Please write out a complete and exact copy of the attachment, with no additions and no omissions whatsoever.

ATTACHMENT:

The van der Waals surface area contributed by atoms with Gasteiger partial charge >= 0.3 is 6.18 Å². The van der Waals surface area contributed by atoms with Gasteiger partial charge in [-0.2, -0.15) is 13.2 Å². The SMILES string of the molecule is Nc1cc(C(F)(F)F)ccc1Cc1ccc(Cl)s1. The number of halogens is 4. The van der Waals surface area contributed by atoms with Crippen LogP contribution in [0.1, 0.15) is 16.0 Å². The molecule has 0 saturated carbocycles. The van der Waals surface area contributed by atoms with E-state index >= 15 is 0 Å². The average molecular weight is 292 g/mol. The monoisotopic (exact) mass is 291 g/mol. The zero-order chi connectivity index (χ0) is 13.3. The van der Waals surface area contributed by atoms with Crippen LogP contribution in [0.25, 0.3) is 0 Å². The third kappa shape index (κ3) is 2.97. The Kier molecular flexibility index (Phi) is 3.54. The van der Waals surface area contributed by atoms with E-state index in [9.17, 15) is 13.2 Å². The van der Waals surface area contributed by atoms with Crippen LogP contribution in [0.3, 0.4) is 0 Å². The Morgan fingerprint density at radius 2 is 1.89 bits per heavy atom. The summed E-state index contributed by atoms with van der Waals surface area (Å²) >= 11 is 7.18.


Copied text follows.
The van der Waals surface area contributed by atoms with Gasteiger partial charge >= 0.3 is 6.18 Å². The van der Waals surface area contributed by atoms with Gasteiger partial charge in [-0.2, -0.15) is 13.2 Å². The SMILES string of the molecule is Nc1cc(C(F)(F)F)ccc1Cc1ccc(Cl)s1. The number of halogens is 4. The van der Waals surface area contributed by atoms with Crippen LogP contribution in [0.1, 0.15) is 16.0 Å². The molecule has 0 saturated carbocycles. The van der Waals surface area contributed by atoms with E-state index >= 15 is 0 Å². The average molecular weight is 292 g/mol. The monoisotopic (exact) mass is 291 g/mol. The zero-order chi connectivity index (χ0) is 13.3. The van der Waals surface area contributed by atoms with Crippen LogP contribution in [0.25, 0.3) is 0 Å². The third kappa shape index (κ3) is 2.97. The Kier molecular flexibility index (Phi) is 3.54. The van der Waals surface area contributed by atoms with E-state index in [9.17, 15) is 13.2 Å². The van der Waals surface area contributed by atoms with Crippen LogP contribution in [0.3, 0.4) is 0 Å². The Morgan fingerprint density at radius 2 is 1.89 bits per heavy atom. The summed E-state index contributed by atoms with van der Waals surface area (Å²) >= 11 is 7.18.